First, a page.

Looking at it, you’d think that the Museum of the Bible was, in fact, a museum. But the organizers of Revolution 2017, a gathering at the museum featuring speakers who intend to “transform nations” by “igniting a holy reformation in every sphere of society,” know better.

“We wholeheartedly believe the Museum of the Bible represents an ‘Ark of the Covenant’ for our nation, bearing witness to his goodness,” they proclaimed in their promotional material.

Calling it an “ark” may seem premature. But the business about “transforming nations” is quite serious. The Museum of the Bible, which sits a few blocks southwest of the U.S. Capitol, is a continuation of politics by other means.

A typical museum might invite visitors to explore the multiple meanings of the bible and the complex history of its reception in different cultures over time. But this museum is not the place for that kind of inquiry; you’re here to celebrate. The exhibits will rock you — literally, when you take a simulated roller-coaster ride through selected biblical inscriptions on display in the nation’s capital — but they won’t shake your convictions.

If you walk in thinking that the bible has a single meaning, that the evidence of archaeology and history has served to confirm its truth, that it is the greatest force for good humanity has ever known and that it is the founding text of the American republic — well, then, you will leave with a smile on your face and a song in your heart.

Embedding assumptions

The museum is a safe space for Christian nationalists, and that is the key to understanding its political mission. The aim isn’t anything so crude as the immediate conversion of tourists to a particular variety of evangelical Christianity. Its subtler task is to embed a certain set of assumptions in the landscape of the capital.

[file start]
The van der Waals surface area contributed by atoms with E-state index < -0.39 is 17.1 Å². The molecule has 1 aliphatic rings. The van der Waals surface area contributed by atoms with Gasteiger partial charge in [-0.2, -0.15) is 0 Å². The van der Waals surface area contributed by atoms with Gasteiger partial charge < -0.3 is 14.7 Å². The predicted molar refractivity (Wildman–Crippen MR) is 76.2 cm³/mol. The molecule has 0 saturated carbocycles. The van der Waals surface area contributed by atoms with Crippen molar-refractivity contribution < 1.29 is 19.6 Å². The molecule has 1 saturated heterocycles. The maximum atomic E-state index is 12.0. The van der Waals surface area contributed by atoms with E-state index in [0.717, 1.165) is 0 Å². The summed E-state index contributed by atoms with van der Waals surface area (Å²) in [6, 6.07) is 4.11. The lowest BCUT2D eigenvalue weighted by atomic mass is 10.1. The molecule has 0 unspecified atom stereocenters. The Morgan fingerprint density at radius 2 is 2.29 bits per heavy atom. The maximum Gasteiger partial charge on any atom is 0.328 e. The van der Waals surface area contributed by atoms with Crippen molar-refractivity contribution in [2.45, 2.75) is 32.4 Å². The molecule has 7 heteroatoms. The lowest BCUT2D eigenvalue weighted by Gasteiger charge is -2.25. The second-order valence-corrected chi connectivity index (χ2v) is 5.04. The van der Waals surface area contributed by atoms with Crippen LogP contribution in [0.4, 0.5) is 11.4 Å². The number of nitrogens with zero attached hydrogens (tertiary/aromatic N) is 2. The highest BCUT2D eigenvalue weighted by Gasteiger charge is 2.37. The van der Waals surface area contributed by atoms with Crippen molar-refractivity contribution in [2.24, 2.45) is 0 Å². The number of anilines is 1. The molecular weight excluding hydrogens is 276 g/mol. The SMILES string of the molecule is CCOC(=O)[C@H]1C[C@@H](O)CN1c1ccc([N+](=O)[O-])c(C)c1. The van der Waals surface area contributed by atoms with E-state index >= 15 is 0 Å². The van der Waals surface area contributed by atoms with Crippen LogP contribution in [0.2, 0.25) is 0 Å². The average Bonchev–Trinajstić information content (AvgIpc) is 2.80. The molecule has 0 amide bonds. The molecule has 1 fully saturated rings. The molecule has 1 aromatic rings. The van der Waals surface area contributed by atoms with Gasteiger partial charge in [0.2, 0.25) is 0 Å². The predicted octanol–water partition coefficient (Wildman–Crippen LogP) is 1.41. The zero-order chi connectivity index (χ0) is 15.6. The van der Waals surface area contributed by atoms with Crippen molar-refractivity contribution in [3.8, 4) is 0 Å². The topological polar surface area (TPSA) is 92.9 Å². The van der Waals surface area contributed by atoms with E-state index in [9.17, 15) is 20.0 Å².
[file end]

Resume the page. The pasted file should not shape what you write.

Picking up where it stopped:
One individual who definitely gets it is Ralph Drollinger, the founder and president of Capitol Ministries and one of the most politically influential pastors in America. This fall, Drollinger held a training conference for some 80 international associates at the museum on the topic of “creating and sustaining discipleship ministries to political leaders.”

Drollinger believes that social welfare programs “have no basis in Scripture,” that Christians in government have an obligation to hire only Christians and that women should not be allowed to teach grown men. He lays out his thinking in a 2013 book, Rebuilding America: The Biblical Blueprint.

Drollinger was an early, passionate supporter of Donald Trump’s presidential candidacy. The “institution of the state” is “an avenger of wrath,” he explains, and its “God-given responsibility” is “to moralize a fallen world through the use of force.” Apparently, President Trump excels in these biblical criteria for leadership.

Drollinger is dedicated to communicating those views in weekly bible study groups. The participants in his groups, however, aren’t just anybody. They include Mike Pompeo, the director of the CIA; Attorney General Jeff Sessions; Vice President Mike Pence; Betsy DeVos, the secretary of education; and other senior officials in the Trump administration. Drollinger seeks to institute similar if less-star-studded bible study groups in all 50 state capitals.

Drollinger claims to have planted 24 operations overseas and hopes “to create 200 ministries in 200 foreign federal capitals.” In 2015, his group was invited to “plant a discipleship bible study ministry” in Belarus for the benefit of that nation’s political leaders. His wife, Danielle Drollinger, attended as a representative of the Museum of the Bible, with a promise that the museum’s bible curriculum would soon be translated into Russian.